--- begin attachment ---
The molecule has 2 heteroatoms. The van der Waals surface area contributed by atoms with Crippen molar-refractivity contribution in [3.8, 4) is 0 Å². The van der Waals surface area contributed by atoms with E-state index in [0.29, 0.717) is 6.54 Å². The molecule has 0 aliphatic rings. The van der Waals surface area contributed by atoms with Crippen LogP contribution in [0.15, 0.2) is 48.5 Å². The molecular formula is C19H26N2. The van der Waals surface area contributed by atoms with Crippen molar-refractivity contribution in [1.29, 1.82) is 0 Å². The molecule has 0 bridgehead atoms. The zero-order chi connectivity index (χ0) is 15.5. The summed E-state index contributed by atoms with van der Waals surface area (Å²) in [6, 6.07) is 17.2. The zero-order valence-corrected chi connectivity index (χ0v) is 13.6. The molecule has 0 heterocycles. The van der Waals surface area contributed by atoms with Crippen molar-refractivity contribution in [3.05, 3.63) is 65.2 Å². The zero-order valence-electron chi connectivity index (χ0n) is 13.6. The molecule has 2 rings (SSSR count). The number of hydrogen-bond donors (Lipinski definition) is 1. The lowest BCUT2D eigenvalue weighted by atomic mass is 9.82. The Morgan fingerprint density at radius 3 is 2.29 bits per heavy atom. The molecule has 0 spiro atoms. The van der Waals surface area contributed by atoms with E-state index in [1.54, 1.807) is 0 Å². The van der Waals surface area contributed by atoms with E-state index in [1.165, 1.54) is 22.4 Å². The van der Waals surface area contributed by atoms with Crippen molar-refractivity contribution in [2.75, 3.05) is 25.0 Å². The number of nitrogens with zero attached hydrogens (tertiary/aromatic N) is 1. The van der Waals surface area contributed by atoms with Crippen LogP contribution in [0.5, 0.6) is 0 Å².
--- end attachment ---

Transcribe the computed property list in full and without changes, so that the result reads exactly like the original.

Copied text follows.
The molecule has 2 heteroatoms. The van der Waals surface area contributed by atoms with Crippen molar-refractivity contribution in [3.8, 4) is 0 Å². The van der Waals surface area contributed by atoms with E-state index in [0.29, 0.717) is 6.54 Å². The molecule has 0 aliphatic rings. The van der Waals surface area contributed by atoms with Crippen LogP contribution in [0.15, 0.2) is 48.5 Å². The molecular formula is C19H26N2. The van der Waals surface area contributed by atoms with Crippen molar-refractivity contribution in [1.29, 1.82) is 0 Å². The molecule has 0 bridgehead atoms. The zero-order chi connectivity index (χ0) is 15.5. The summed E-state index contributed by atoms with van der Waals surface area (Å²) in [6, 6.07) is 17.2. The zero-order valence-corrected chi connectivity index (χ0v) is 13.6. The molecule has 0 heterocycles. The van der Waals surface area contributed by atoms with Crippen molar-refractivity contribution in [3.05, 3.63) is 65.2 Å². The zero-order valence-electron chi connectivity index (χ0n) is 13.6. The molecule has 2 rings (SSSR count). The number of hydrogen-bond donors (Lipinski definition) is 1. The lowest BCUT2D eigenvalue weighted by atomic mass is 9.82. The Morgan fingerprint density at radius 3 is 2.29 bits per heavy atom. The molecule has 0 spiro atoms. The van der Waals surface area contributed by atoms with E-state index in [1.54, 1.807) is 0 Å². The van der Waals surface area contributed by atoms with E-state index in [1.165, 1.54) is 22.4 Å². The van der Waals surface area contributed by atoms with Crippen molar-refractivity contribution in [2.75, 3.05) is 25.0 Å². The number of nitrogens with zero attached hydrogens (tertiary/aromatic N) is 1. The van der Waals surface area contributed by atoms with Crippen LogP contribution in [0.5, 0.6) is 0 Å².